Big Data. Bureau of Labor Statistics. Survey data. Employment Big Data.  Those are all things that calculating worklife expectancy for U.S. workers requires.  Worklife expectancy is similar to life expectancy and indicates how long a person can be expected to be active in the workforce over their working life.  The worklife expectancy figure takes into account the anticipated to time out of the market due to unemployment, voluntary leaves, attrition, etc.

Overall the goal of our recent work is to update the Millimet et al (2002) worklife expectancy paper and account for more recent CPS data.

The data for all years is shown below.  Ultimately there were over 590,000 data points used in the analysis.

Table 2.  Matched CPS Sample Sizes 1993-2013
Female Male
Year Less than High School High School Some College College Less than High School High School Some College College Total
1993 3,766 7,326 4,898 3,452 3,376 5,619 4,280 3,935 36,652
1994 3,539 7,019 5,357 3,619 3,097 5,477 4,411 4,013 36,532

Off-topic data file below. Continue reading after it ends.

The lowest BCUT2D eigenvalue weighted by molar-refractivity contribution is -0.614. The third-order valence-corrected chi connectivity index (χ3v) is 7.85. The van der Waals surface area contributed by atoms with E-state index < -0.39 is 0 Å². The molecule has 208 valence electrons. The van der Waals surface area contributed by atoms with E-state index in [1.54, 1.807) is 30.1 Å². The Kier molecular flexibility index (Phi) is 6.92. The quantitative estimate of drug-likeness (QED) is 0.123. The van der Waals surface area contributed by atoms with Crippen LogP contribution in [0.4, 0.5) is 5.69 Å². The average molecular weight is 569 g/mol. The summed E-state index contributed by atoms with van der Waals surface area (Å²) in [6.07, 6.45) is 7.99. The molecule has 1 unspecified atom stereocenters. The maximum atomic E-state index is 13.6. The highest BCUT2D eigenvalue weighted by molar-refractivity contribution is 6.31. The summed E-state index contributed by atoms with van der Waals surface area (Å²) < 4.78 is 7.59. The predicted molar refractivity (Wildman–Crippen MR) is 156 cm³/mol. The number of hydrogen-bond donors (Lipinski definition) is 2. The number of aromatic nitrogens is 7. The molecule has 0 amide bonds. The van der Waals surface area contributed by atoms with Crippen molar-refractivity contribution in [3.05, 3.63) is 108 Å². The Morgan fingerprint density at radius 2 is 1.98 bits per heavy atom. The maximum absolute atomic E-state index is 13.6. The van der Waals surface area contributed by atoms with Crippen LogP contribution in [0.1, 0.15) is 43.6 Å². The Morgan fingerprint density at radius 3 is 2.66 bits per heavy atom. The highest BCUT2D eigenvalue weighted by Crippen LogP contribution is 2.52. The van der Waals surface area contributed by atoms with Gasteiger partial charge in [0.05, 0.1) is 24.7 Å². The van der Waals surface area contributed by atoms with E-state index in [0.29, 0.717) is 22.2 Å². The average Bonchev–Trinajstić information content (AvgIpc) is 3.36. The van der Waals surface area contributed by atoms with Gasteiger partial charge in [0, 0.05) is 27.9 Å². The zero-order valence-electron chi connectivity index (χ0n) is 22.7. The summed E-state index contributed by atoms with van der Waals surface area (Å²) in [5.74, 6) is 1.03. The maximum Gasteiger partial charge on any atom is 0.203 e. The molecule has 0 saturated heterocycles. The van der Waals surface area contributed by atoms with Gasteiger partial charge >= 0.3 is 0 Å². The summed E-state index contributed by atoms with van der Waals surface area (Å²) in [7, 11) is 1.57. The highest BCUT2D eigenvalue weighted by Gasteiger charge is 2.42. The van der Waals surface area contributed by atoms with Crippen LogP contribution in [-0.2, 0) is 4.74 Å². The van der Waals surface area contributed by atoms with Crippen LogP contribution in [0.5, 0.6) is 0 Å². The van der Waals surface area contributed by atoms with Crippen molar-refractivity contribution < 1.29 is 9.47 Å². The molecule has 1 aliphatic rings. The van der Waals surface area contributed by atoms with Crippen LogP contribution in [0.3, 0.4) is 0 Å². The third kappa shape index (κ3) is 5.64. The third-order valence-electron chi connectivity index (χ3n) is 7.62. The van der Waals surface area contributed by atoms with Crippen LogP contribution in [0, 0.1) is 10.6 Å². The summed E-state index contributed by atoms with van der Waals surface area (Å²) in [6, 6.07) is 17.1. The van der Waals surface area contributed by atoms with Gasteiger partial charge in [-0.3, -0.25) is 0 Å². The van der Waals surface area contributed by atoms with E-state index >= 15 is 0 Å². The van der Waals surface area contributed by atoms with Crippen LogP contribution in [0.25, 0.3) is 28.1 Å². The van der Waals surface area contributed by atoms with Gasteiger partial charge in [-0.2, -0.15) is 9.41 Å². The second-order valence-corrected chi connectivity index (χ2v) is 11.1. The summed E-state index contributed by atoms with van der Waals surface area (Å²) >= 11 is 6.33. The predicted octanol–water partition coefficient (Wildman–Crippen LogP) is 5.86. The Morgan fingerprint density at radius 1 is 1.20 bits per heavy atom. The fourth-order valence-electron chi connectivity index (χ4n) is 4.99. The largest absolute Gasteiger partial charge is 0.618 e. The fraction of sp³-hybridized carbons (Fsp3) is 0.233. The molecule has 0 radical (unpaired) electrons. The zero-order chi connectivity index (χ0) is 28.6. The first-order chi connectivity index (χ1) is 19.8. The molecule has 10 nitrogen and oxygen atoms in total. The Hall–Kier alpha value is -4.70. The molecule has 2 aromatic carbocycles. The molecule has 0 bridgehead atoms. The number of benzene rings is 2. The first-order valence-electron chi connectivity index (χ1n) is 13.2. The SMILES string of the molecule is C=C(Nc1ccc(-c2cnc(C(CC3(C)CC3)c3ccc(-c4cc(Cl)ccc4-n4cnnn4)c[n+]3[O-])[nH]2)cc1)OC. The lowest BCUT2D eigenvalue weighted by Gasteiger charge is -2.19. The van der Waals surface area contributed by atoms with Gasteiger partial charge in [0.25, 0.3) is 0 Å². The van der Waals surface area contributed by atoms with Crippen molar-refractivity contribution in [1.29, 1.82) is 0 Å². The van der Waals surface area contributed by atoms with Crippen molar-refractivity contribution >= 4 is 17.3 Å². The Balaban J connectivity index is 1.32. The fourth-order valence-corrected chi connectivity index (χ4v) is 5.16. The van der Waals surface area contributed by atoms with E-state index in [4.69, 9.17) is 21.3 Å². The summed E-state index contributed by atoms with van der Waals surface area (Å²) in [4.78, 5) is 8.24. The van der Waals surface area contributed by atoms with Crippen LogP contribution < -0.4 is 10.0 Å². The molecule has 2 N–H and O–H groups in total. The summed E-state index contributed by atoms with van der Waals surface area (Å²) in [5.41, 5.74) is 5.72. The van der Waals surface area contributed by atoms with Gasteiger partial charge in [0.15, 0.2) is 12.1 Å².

1995 3,082 6,161 5,086 3,545 2,664 4,815 4,086 3,938 33,377
1997 3,079 6,172 4,771 3,488 2,723 4,857 3,926 3,723 32,739
1998 2,839 6,113 4,873 3,672 2,694 4,952 3,995 3,834 32,972
1999 2,709 6,027 4,987 3,770 2,513 4,830 4,134 3,923 32,893
2000 2,692 5,930 5,009 3,915 2,463 4,899 4,052 4,204 33,164
2001 2,545 5,806 4,971 3,901 2,458 4,919 4,232 4,016 32,848
2003 1,096 3,218 2,579 2,411 1,019 2,701 2,122 2,470 17,616
2004 2,579 6,372 5,803 5,009 2,394 5,307 4,745 4,819 37,028
2005 2,039 5,378 5,146 4,673 1,867 4,632 4,270 4,285 32,290
2006 2,297 5,500 5,608 4,657 2,131 4,953 4,263 4,389 33,798
2007 2,147 5,730 5,466 5,060 2,076 5,133 4,344 4,592 34,548
2008 2,159 5,659 5,787 5,281 2,040 5,212 4,593 4,826 35,557
2009 2,027 5,637 5,780 5,556 2,023 5,062 4,776 4,976 35,837
2011 1,845 4,844 5,106 5,136 1,786 4,603 4,176 4,432 31,928
2012 1,733 4,849 4,930 4,956 1,779 4,693 4,151 4,616 31,707
2013 1,658 4,542 5,061 5,109 1,668 4,579 4,271 4,650 31,538
Total 43,831 102,283 91,218 77,210 40,771 87,243 74,827 75,641 593,024

Notes:

The CPS data was matched using the algorithm similar to Millimet et al (2002) and Peracchi and Welch (1995).  Households in rotation 1-4 were matched using the household identifier number to the same household in rotations 5-8 of the following year. Individuals had to have the same sex, race and be a year older in rotation 5-8 to be determined a match.